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With another fantastic Arkansas beer festival season in our rear-view mirror, I've been reflecting on just how great of a year it was for our beer scene. This year great additions like Caldera, Founders, Summit and Mother's Brewing have begun fighting for our shelf space and dollars, making for the most exciting year ever for our fledgling scene. Who's next? What can distributors do to top this year? Well, I have some suggestions.
They say you can't bake a cake without breaking some eggs, but that's not necessarily true.
The Arkansas Times Craft Beer Festival is upon us, and we've compiled a list of beers we think everyone should try.
The Democratic Party candidates for top offices in Arkansas are centrists, with records of bipartisanship in public life. In each race, Republican opponents are from the extreme right end of the spectrum. /more/
Since it's too late in the election cycle for much else, can we engage in a historical what-if? Specifically, what if Mitt Romney had peaked in the spring of 2008 rather than 2012? /more/
Upon first venturing to write about politics 20 years ago, I held naive views about political journalism. Specifically, I imagined that factual accuracy mattered as it did in the kinds of books and magazine pieces I'd written on non-political topics — opinionated, yes, but grounded in careful reporting. /more/
The New York Times reports today on a topic evident in Arkansas yesterday — the Democratic Party push to expand turnout among black voters, typically reliable Democratic votes.
In the final days before the election, Democrats in the closest Senate races across the South are turning to racially charged messages — invoking Trayvon Martin’s death, the unrest in Ferguson, Mo., and Jim Crow-era segregation — to jolt African-Americans into voting and stop a Republican takeover in Washington.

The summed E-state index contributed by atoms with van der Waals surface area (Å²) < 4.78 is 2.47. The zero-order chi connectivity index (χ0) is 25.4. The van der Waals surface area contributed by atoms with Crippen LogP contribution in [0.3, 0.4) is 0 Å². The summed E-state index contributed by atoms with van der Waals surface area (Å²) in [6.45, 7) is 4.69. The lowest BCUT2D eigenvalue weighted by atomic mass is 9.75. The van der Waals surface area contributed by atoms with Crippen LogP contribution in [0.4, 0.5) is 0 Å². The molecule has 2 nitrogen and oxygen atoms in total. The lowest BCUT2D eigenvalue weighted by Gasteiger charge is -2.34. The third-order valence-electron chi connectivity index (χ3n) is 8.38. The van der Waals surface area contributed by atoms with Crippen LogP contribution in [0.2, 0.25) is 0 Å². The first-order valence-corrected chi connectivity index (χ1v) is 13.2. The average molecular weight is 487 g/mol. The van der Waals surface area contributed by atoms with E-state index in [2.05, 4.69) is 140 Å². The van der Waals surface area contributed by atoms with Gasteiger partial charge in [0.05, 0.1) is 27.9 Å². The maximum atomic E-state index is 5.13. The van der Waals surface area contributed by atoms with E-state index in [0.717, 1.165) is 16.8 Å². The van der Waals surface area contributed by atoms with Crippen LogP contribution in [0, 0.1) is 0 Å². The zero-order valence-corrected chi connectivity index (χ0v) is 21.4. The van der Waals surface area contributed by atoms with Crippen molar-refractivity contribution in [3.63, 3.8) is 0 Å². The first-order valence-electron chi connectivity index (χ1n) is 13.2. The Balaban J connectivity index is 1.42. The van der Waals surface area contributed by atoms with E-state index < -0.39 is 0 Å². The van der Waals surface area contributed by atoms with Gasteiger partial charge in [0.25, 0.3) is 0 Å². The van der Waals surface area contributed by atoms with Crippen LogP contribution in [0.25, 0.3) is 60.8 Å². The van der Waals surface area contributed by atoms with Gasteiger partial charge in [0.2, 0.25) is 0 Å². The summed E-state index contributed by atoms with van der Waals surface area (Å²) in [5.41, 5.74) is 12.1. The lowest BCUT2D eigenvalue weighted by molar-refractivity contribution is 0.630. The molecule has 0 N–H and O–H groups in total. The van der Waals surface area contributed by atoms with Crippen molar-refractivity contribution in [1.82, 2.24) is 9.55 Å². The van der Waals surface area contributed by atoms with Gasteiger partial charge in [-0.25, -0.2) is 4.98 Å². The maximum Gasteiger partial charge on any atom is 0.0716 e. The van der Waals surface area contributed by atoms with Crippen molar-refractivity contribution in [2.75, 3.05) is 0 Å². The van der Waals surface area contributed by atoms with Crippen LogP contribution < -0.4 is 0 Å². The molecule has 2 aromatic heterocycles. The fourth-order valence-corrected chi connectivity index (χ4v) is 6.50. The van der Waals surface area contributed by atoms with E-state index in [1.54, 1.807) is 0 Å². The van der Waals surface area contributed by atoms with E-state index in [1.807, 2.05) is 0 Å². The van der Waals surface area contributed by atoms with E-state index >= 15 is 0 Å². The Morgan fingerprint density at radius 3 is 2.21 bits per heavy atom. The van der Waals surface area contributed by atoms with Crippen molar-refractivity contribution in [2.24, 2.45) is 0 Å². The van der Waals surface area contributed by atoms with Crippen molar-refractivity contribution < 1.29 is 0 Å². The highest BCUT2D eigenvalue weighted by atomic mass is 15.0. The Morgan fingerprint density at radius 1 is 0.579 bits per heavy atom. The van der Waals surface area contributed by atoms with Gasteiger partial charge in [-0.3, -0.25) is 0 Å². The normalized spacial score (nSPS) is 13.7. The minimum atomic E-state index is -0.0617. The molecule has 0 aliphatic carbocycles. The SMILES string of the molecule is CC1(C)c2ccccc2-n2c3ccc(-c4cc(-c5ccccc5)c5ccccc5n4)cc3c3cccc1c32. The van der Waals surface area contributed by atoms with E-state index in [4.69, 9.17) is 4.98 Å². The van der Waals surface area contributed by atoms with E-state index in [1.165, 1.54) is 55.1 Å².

The images and words they are using are striking for how overtly they play on fears of intimidation and repression.
In Arkansas, voters are opening mailboxes to find leaflets with images of the Ferguson protests and the words: “Enough! Republicans are targeting our kids, silencing our voices and even trying to impeach our president.” The group distributing them is Color of Change, a grass-roots civil rights organization.
"You want to expand voter participation. You don't want anything to interfere with that. If there are ways that we can make it better, then I am open to it to make sure it is not a burden on citizens. But it is essential for having integrity at the ballot box."
For many African-Americans, feelings of persecution — from voter ID laws, aggressive police forces and a host of other social problems — are hard to overstate. And they see no hyperbole in the attacks.
“It’s not race-baiting; it’s actually happening,” said Jaymes Powell Jr., an official in the North Carolina Democratic Party’s African-American Caucus. “I can’t catch a fish unless there’s a worm on the hook.”
Apple CEO Tim Cook came out Thursday, announcing that he is gay in a column in Bloomberg Businessweek.
"Let me be clear: I'm proud to be gay, and I consider being gay among the greatest gifts God has given me," he wrote.
It ain't over til it's over, Max. My relatively conservative neighbors (the wife idolizes Reagan)…
Max, How have these polls fared in the past?
Happy to hear it. For my part, I voted early and gleefully monkey-hammered all the…